The proof goes by induction. It is easy enough to see that $A_1=\{(ka,a)\mid a,k\in\Bbb N,k\ge 2\}$. Then $A_1$'s smallest element is $(2,1)$.

It is also straight forward to see that if $(a,b)\in A_k$, then $(a+b,a)\in A_{k+1}$. I claim that if $(a,b)$ is minimal in $A_k$, then $(a+b,a)$ is minimal in $A_{k+1}$.

Let's show this by contradiction. Assume there is an element $(c,d)\in A_{k+1}$ with $c<a+b$ or $d<a$. We can exclude the last case, because one iteration of the Euclidean algorithms would generate $(d,c\text{ mod } d)\in A_k$ for which $(a,b)$ is not smaller now, in contradiction to its choice. So we have $d\ge a$ but $c<a+b$. We also see that $(c\text{ mod } d)\ge b$, which is equivalent to $c-kd\ge b$ for some $k\in\Bbb N$, especially $c-d\ge b$. But now

$$c<a+b\le d+(c-d)=c.$$

Contradiction. $\quad\square$

So we have a worst element in $A_k$ in some precise sense. And if you follow the construction of these element in the proof, you can see that they follow the generation rule of the Fibonacci numbers.

If you are familiar with the Fibonacci numbers $F_k$, then you probably know that $F_k$ grows exponentially like $\phi^k$ where $\phi$ is the golden ration $\phi\approx 1.618...$. So this construction yields an input pair with elements of minimum size $\sim\phi^k$ in $A_k$ which terminates after $k$ steps. Turn this around and you have that in the worst case for an input pair with elements of minimum size $s$, the Euclidean algorithm terminates after $\sim \log_\phi s$ steps.


We note each step in the Euclidean algorithm (EA) is just an unravelling of the recurrence backwards starting $f_{n+2}=1\cdot f_{n+1}+f_{n}$ until, after $n$ steps we reach $f_{3}=2\cdot f_{2}+0$, by which $f_{1}=f_{2}=1$ is always the $\gcd$ of adjacent Fibonacci numbers: $(f_{n+1},f_{n})=1$.

\begin{align*} f_{n+2}&=1\cdot f_{n+1}+f_{n}\\ f_{n+1}&=1\cdot f_{n}+f_{n-1}\\ \dots\dots &\dots\dots \dots\dots\dots\\ f_{4}&=1\cdot f_{3}+f_{2}\\ f_{3}&=2\cdot f_{2} \end{align*} This shows the worst case scenario for the EA, since all partial quotients, bar the last, are $1$, and so it will take a maximum of $n$ steps. Indeed the least of such numbers that take a maximum of $n$ steps are adjacent Fibonacci numbers as we now show.

A theorem of Gabriel Lame shows the number of divisions required by the EA is at most $5$ times the number of digits in the smaller of the numbers. For this we need the inequality \begin{equation} f_{n+5}>10f_{n}\quad\text{ for $n=2,\,3,\,4,\dotsc$}\tag{1} \end{equation} This holds for $n=2$. For $n\geq3$ \begin{align*} f_{n+5}&=f_{n+4}+f_{n+3}=2f_{n+3}+f_{n+2}=3f_{n+2}+2f_{n+1}\\ &=5f_{n+1}+3f_{n}=8f_{n}+5f_{n-1} \end{align*} Since the Fibonacci sequence is not decreasing, we have $f_{n}=f_{n-1}+f_{n-2}\leq 2f_{n-1}$, which implies $2f_{n}\leq 4f_{n-1}$. Hence $f_{n+5}=8f_{n}+5f_{n-1}>8f_{n}+4f_{n-1}\geq10f_{n}$, which implies $f_{n+5}>10f_{n}$ as required. Now use induction for the general case: \begin{equation} f_{n+5k}>10^kf_{n}\quad\text{ for $n=2,\,3,\,4,\dotsc$; $k=1,\,2,\,3,\dotsc$}\tag{2} \end{equation} The $k=1$ case has been shown so assume true for some arbitrary $k\in\mathbb{N}$ and show for $k+1$: \begin{align*} f_{n+5(k+1)}&=f_{n+5+5k}=f_{n+4+5k}+f_{n+3+5k}=2f_{n+3+5k}+f_{n+2+5k}\\ &=3f_{n+2+5k}+2f_{n+1+5k} =5f_{n+1+5k}+3f_{n+5k}\\ &=8f_{n+5k}+5f_{n-1+5k} \end{align*} As before we have $f_{n+5k}=f_{n-1+5k}+f_{n-2+5k}\leq 2f_{n-1+5k}$, which implies $2f_{n+5k}\leq 4f_{n-1+5k}$. Hence \begin{align*} f_{n+5(k+1)}&=8f_{n+5k}+5f_{n-1+5k}>8f_{n+5k}+4f_{n-1+5k}\\ &\geq10f_{n+5k}>10\cdot10^k f_{n}=10^{k+1}f_{n} \end{align*} by hypothesis, which implies $f_{n+5(k+1)}>10^{k+1}f_{n}$ as required to complete the induction.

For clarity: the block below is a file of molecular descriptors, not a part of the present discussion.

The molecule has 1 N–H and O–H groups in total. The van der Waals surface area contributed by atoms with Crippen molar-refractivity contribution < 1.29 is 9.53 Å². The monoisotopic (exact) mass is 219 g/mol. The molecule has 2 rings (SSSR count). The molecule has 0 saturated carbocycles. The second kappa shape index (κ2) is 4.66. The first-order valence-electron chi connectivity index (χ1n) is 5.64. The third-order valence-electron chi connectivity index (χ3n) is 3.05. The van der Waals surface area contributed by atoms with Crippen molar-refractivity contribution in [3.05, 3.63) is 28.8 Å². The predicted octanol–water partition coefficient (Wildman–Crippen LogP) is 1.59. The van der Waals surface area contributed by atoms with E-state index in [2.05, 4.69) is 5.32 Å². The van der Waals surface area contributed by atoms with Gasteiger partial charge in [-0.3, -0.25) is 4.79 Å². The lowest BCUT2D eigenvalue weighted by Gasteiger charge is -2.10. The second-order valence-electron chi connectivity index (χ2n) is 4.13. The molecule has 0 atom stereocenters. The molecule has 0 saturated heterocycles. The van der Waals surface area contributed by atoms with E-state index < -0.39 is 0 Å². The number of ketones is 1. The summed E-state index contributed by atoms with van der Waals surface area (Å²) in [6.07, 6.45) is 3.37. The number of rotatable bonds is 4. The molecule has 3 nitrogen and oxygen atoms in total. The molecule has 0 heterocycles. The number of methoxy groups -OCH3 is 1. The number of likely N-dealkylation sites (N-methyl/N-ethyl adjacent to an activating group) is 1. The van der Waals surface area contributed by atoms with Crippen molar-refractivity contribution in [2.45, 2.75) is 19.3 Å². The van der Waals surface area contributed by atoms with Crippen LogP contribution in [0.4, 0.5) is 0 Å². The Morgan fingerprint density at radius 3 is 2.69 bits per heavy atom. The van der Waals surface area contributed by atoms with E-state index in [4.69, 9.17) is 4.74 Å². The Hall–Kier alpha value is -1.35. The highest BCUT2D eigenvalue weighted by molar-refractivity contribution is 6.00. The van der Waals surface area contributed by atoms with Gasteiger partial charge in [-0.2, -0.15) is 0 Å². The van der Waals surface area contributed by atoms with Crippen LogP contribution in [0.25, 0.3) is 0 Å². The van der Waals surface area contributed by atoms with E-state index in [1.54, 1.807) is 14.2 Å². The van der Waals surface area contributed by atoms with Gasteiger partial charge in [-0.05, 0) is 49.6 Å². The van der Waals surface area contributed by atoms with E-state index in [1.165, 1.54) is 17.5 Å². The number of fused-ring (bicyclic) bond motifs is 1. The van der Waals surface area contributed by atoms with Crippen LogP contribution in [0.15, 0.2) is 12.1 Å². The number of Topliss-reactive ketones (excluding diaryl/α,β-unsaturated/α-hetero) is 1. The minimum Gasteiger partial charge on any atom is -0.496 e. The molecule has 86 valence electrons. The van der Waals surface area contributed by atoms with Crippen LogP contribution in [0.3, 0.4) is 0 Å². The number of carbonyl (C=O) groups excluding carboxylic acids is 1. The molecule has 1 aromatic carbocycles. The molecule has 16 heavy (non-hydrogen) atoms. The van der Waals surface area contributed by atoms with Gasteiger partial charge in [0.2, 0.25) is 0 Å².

Now let $a_{0}$ and $a_{1}\in\mathbb{N}$, with $a_1<a_0$, and assume it takes $j$ divisions to find $(a_0,a_1)$ by the EA: \begin{align*} a_{0}&=q_1\cdot a_{1}+a_{2}\\ a_{1}&=q_2\cdot a_{2}+a_{3}\\ \dots&\dots\dots\dots \dots\dots\dots\\ a_{j-2}&=q_{j-1}\cdot a_{j-1}+a_{j}\\ a_{j-1}&=q_j\cdot a_{j} \end{align*} Now $q_j\neq1$ since then $a_{j-1}=a_{j}$. Thus $a_{j-1}=q_j\cdot a_{j}\geq2a_{j}\geq2=f_3$. Hence $a_{j-2}\geq a_{j-1}+a_{j}\geq f_3+f_2=f_4$, $a_{j-3}\geq a_{j-2}+a_{j-1}\geq f_4+f_3=f_5$, until we reach $a_1\geq f_{j}+f_{j-1}=f_{j+1}$ and $a_1\geq f_{j+1}+f_{j}=f_{j+2}$. If $j\geq5k+1$ then $a_1\geq f_{5k+2}>10^kf_2=10^k$ by $(2)$ and so has at least $k+1$ digits. Therefore if $a_1$ has $k$ digits, then $j\leq5k$, i.e., for $a_1$ having $k$ digits, at most $5k$ divisions are required in the EA as required. These inequalities show the claim above that adjacent Fibonacci numbers $f_{j+2}$ and $f_{j+1}$ are the least such to take $j$ steps to complete the EA and if it takes $j$ iterations to find $(a_0,a_1)$ as above, then $a_0\geq f_{j+2}$ and $a_1\geq f_{j+1}$.

Binet's closed form formula for the Fibonacci numbers is $$f_{n}=\frac{\varphi^{n}-\psi^{n}}{\varphi -\psi}=\frac{\varphi^{n}-\psi ^{n}}{\sqrt {5}}$$ where $$\varphi =\frac{1+\sqrt {5}}{2}\approx1.6180339887\dotsc \quad\text{and}\quad\psi =\frac{1-\sqrt {5}}{2}\approx-0.6180339887\dotsc$$ Binet's formula shows $f_n$ is asymptotic to $\varphi^n/\sqrt{5}$, which implies